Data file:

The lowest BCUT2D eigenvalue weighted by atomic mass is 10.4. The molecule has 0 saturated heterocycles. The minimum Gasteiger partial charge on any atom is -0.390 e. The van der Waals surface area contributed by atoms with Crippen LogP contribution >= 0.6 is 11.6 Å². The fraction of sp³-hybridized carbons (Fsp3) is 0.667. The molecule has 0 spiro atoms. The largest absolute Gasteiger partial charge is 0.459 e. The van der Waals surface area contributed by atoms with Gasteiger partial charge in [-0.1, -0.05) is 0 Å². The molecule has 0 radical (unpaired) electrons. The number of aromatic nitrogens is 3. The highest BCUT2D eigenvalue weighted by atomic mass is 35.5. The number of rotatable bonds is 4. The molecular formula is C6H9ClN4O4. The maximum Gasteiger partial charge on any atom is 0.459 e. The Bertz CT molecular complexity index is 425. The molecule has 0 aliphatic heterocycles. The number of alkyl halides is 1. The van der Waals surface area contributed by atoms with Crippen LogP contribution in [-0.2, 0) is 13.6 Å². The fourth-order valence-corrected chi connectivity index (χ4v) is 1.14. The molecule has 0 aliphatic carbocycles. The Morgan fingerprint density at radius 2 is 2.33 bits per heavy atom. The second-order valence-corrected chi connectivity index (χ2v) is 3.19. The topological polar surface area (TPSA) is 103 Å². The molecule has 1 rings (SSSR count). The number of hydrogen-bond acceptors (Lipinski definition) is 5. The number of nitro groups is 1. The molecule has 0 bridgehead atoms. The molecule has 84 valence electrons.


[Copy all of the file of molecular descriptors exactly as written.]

The lowest BCUT2D eigenvalue weighted by atomic mass is 10.4. The molecule has 0 saturated heterocycles. The minimum Gasteiger partial charge on any atom is -0.390 e. The van der Waals surface area contributed by atoms with Crippen LogP contribution >= 0.6 is 11.6 Å². The fraction of sp³-hybridized carbons (Fsp3) is 0.667. The molecule has 0 spiro atoms. The largest absolute Gasteiger partial charge is 0.459 e. The van der Waals surface area contributed by atoms with Gasteiger partial charge in [-0.1, -0.05) is 0 Å². The molecule has 0 radical (unpaired) electrons. The number of aromatic nitrogens is 3. The highest BCUT2D eigenvalue weighted by atomic mass is 35.5. The number of rotatable bonds is 4. The molecular formula is C6H9ClN4O4. The maximum Gasteiger partial charge on any atom is 0.459 e. The Bertz CT molecular complexity index is 425. The molecule has 0 aliphatic heterocycles. The number of alkyl halides is 1. The van der Waals surface area contributed by atoms with Crippen LogP contribution in [-0.2, 0) is 13.6 Å². The fourth-order valence-corrected chi connectivity index (χ4v) is 1.14. The molecule has 0 aliphatic carbocycles. The Morgan fingerprint density at radius 2 is 2.33 bits per heavy atom. The second-order valence-corrected chi connectivity index (χ2v) is 3.19. The topological polar surface area (TPSA) is 103 Å². The molecule has 1 rings (SSSR count). The number of hydrogen-bond acceptors (Lipinski definition) is 5. The number of nitro groups is 1. The molecule has 0 bridgehead atoms. The molecule has 84 valence electrons.